Standards and adaptations
Last month, I found a way to alleviate my restlessness, one that goes some way to deal with that quandary overseas. Now to deal with blisters and friction burns, as well as stages of learning new movements in a school based on adapting to different sparring partners with different builds. I like knowing what the standards for these moves are. No, I won't be able to perform them all the standard way, especially considering the way I'm built. But I'd rather know what the baseline is for the average human, understand how it's used and how it affects the opponent, before getting into too many of the adaptations, thanks. The way I think about this process is tied to how I think about words. I like knowing what the standard definition is. Having a standard definition, a standard way of using the word, is the base from which alternative uses can be developed. Familiar with something called a sisyphean task? In mythology, Sisyphus was sentenced to roll a rock to the top of a hill. (Wow. That can't possibly be hard.) Just at the point where he's about to reach the top, the rock rolls back down. Each. And every. Single. Time. Oh, did you think you'd finished that last project and could finally go to bed? Well, guess what - you've got another one due in an hour! Sleep? Not for you! (Faceplant into keyboard.) The point is, would the word 'sisyphean' hold any meaning if there was no awareness of the myth it's based on, and therefore, nothing to compare to and use on a modern-day example? For those who scream and demand something new, how about the meme with the baby and his little fist, then? That's slightly more contemporary. Without any words on it, it's just a photograph of an adorable bitty scowl and a clenched hand. Why is that facial expression seen as triumph?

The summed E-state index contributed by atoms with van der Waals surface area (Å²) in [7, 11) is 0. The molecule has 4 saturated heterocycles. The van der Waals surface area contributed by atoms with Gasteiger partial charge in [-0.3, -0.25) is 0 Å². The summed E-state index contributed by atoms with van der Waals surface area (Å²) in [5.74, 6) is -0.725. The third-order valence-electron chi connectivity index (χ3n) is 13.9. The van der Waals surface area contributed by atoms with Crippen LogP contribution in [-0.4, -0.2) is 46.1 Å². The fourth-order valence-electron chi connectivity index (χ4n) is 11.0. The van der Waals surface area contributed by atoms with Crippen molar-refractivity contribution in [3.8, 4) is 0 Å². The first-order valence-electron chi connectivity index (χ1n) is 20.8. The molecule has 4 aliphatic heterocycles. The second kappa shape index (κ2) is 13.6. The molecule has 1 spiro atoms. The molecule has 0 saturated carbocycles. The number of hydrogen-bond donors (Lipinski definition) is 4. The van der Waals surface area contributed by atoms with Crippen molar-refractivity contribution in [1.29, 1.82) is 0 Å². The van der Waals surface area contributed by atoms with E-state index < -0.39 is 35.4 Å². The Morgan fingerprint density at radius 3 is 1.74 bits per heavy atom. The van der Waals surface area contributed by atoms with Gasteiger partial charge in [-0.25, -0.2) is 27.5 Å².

The kid might be cute, but why isn't the scowl seen as anger ('I shall crush you like a bug in my palm') or frustration ('I can't get rid of this squished bug in my palm') or disgust ('I just ate a bug and spat it in my palm')? Is it because that's the face used in every other post on mini-examples of win? Like it's some kind of standard now? There's a story behind 'sisyphean' that gives it its meaning, just like there's a story behind (well, around) the photo that gives it the meaning of triumph. These are just two more examples showing that, despite all these variations in individual methods, there really isn't anything new, just new to you.